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Classroom Clips

Magdiel finds someone who will help him illegally cross the border from Mexico to the U.S. He prepares for a dangerous journey, and leaves home, perhaps for the last time, with hope for a better future.

Filmmaker Interviews

El General director Natalia Almada talks about the making of her first POV film, Al Otro Lado, and the impact of corrido music.


The proud Mexican tradition of corrido music provides both heartbeat and backbone to this rich examination of songs, drugs and dreams along the U.S./Mexico border.

Classroom Clips

Magdiel, a young man living in Mexico, talking to his sister about wanting to go to the U.S.

Classroom Clips

A young man with few options for the future lives in a fishing town in Mexico, and writes and sings corridos, Mexican ballads that use music to tell stories.

  • Updated on April 23, 2014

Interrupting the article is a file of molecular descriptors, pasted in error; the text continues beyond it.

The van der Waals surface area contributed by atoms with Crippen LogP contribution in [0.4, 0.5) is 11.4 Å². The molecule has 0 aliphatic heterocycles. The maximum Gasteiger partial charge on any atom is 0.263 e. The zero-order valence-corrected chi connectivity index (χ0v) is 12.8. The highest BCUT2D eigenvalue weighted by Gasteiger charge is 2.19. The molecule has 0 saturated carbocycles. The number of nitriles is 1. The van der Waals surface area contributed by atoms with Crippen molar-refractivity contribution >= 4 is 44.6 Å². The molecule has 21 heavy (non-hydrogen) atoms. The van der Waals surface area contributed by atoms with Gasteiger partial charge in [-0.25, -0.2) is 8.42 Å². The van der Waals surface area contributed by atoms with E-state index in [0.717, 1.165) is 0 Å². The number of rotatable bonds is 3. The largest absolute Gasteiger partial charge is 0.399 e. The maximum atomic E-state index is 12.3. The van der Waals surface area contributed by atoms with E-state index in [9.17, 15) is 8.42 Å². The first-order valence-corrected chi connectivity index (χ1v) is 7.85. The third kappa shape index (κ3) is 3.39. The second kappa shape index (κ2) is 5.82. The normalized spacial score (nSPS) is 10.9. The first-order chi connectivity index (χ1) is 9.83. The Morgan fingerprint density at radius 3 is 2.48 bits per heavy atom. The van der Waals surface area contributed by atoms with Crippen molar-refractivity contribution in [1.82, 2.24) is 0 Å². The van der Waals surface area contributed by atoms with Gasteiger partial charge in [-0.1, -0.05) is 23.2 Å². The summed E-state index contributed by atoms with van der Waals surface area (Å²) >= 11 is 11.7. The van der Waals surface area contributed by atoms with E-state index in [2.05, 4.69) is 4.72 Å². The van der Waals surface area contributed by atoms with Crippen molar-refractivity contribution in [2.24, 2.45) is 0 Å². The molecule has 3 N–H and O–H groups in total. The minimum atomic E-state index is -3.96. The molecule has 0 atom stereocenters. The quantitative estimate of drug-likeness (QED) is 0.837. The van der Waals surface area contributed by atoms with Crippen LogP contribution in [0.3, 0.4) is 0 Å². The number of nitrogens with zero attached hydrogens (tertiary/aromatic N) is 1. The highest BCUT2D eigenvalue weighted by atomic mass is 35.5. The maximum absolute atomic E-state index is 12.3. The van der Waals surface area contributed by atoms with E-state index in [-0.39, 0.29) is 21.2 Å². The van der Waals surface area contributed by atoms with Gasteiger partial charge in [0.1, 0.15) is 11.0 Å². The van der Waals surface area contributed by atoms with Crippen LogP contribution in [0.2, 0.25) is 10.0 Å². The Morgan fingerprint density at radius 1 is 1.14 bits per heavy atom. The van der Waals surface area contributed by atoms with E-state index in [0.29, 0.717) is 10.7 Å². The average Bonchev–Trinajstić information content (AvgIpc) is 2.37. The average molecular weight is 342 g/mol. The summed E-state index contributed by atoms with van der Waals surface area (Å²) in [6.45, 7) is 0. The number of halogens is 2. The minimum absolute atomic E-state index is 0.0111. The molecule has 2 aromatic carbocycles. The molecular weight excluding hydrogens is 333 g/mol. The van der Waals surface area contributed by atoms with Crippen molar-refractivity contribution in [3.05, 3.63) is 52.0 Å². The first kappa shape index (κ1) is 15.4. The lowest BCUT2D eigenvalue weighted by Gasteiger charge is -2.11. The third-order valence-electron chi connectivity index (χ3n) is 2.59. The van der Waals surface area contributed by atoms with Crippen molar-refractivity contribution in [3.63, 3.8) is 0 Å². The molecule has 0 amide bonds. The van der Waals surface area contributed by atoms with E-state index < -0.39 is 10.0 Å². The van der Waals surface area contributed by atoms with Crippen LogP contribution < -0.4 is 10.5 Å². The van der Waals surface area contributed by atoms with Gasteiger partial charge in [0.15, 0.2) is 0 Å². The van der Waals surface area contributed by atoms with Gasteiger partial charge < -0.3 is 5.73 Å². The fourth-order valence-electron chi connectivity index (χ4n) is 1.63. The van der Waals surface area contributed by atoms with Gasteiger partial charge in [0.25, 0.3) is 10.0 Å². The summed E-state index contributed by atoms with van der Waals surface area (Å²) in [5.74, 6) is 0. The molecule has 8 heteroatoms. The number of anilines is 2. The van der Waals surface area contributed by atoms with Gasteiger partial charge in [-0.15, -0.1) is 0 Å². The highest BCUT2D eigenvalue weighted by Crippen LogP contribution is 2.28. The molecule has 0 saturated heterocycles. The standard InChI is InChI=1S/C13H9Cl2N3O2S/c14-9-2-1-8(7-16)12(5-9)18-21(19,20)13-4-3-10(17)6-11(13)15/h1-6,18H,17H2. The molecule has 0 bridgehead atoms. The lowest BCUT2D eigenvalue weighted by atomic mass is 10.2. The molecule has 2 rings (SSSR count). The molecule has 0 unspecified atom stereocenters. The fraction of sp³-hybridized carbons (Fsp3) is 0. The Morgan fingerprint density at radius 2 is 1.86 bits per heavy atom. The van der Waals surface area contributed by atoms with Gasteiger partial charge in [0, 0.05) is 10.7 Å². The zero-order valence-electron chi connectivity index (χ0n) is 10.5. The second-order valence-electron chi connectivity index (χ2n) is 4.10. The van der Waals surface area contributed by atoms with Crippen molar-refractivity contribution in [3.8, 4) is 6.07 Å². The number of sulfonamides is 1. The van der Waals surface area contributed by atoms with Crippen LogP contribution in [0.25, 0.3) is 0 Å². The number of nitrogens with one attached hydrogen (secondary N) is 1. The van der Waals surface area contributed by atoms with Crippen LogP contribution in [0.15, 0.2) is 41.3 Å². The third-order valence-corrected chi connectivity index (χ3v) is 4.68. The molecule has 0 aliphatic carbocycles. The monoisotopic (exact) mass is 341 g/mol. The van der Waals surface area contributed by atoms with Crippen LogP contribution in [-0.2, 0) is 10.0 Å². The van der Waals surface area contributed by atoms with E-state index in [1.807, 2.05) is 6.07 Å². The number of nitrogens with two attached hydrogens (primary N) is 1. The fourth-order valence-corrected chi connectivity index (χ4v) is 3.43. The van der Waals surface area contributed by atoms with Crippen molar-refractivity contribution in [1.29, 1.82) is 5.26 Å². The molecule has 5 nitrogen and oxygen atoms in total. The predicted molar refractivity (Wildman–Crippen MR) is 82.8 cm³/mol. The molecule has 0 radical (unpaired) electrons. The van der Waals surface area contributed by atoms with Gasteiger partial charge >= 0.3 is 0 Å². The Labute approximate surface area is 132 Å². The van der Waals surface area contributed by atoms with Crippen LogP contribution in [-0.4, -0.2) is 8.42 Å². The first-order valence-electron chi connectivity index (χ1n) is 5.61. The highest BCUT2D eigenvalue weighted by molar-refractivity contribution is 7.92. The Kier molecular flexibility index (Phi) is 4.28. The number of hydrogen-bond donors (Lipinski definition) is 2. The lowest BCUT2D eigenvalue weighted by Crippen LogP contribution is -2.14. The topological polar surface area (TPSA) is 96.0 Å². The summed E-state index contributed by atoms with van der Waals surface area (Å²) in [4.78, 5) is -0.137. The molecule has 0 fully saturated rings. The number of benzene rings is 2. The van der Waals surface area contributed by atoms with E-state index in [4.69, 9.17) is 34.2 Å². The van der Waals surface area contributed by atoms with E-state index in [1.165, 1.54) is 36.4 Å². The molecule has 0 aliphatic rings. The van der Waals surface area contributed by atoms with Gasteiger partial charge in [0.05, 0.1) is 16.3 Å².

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Film Information

Al Otro Lado

Premiere Date: August 1, 2006

Photos: Download Here

Trailer: Link | Embed

Filmmaker: Natalia Almada Bio | Interview | Statement

Press: Press Release | Press Release (Spanish) | Critical Acclaim


Natalia Almada
Natalia Almada

The injustice of all the people dying on the border is somehow lessened if we Americans think of them as people who didn't have family, money or opportunity.”

— Natalia Almada, Filmmaker


Film Update

Critical Acclaim

The documentary is handsomely filmed, whether in sun-drenched landscapes or crowded nightclubs. It’s not a history of corridos, which have roots that reach back to medieval songs; it’s a glimpse of art running parallel to daily life.”

&mdash Jon Pareles, The New York Times

An often affecting . . . look at a topic that has so dominated the news of late. Al Otro Lado looks at all sides of the immigration issue with a dispassionate eye. . . . Compelling stuff . . .”

&mdash Teresa Wiltz, Washington Post

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